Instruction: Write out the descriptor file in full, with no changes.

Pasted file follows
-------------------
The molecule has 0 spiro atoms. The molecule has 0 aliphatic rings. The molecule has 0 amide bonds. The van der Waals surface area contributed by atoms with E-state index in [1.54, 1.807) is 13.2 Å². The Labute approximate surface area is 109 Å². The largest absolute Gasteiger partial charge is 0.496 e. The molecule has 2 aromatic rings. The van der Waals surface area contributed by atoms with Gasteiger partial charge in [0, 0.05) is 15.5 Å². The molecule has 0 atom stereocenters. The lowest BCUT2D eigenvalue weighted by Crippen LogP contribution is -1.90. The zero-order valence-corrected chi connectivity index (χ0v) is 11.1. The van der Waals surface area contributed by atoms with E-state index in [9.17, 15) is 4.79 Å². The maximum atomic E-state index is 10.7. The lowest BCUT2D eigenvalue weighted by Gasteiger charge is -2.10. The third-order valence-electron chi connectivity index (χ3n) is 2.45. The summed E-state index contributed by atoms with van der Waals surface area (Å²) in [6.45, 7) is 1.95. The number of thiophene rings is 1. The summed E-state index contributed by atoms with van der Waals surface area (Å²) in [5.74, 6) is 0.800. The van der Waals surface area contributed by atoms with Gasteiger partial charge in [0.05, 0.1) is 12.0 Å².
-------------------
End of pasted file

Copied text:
The molecule has 0 spiro atoms. The molecule has 0 aliphatic rings. The molecule has 0 amide bonds. The van der Waals surface area contributed by atoms with E-state index in [1.54, 1.807) is 13.2 Å². The Labute approximate surface area is 109 Å². The largest absolute Gasteiger partial charge is 0.496 e. The molecule has 2 aromatic rings. The van der Waals surface area contributed by atoms with Gasteiger partial charge in [0, 0.05) is 15.5 Å². The molecule has 0 atom stereocenters. The lowest BCUT2D eigenvalue weighted by Crippen LogP contribution is -1.90. The zero-order valence-corrected chi connectivity index (χ0v) is 11.1. The van der Waals surface area contributed by atoms with E-state index in [9.17, 15) is 4.79 Å². The maximum atomic E-state index is 10.7. The lowest BCUT2D eigenvalue weighted by Gasteiger charge is -2.10. The third-order valence-electron chi connectivity index (χ3n) is 2.45. The summed E-state index contributed by atoms with van der Waals surface area (Å²) in [6.45, 7) is 1.95. The number of thiophene rings is 1. The summed E-state index contributed by atoms with van der Waals surface area (Å²) in [5.74, 6) is 0.800. The van der Waals surface area contributed by atoms with Gasteiger partial charge in [0.05, 0.1) is 12.0 Å².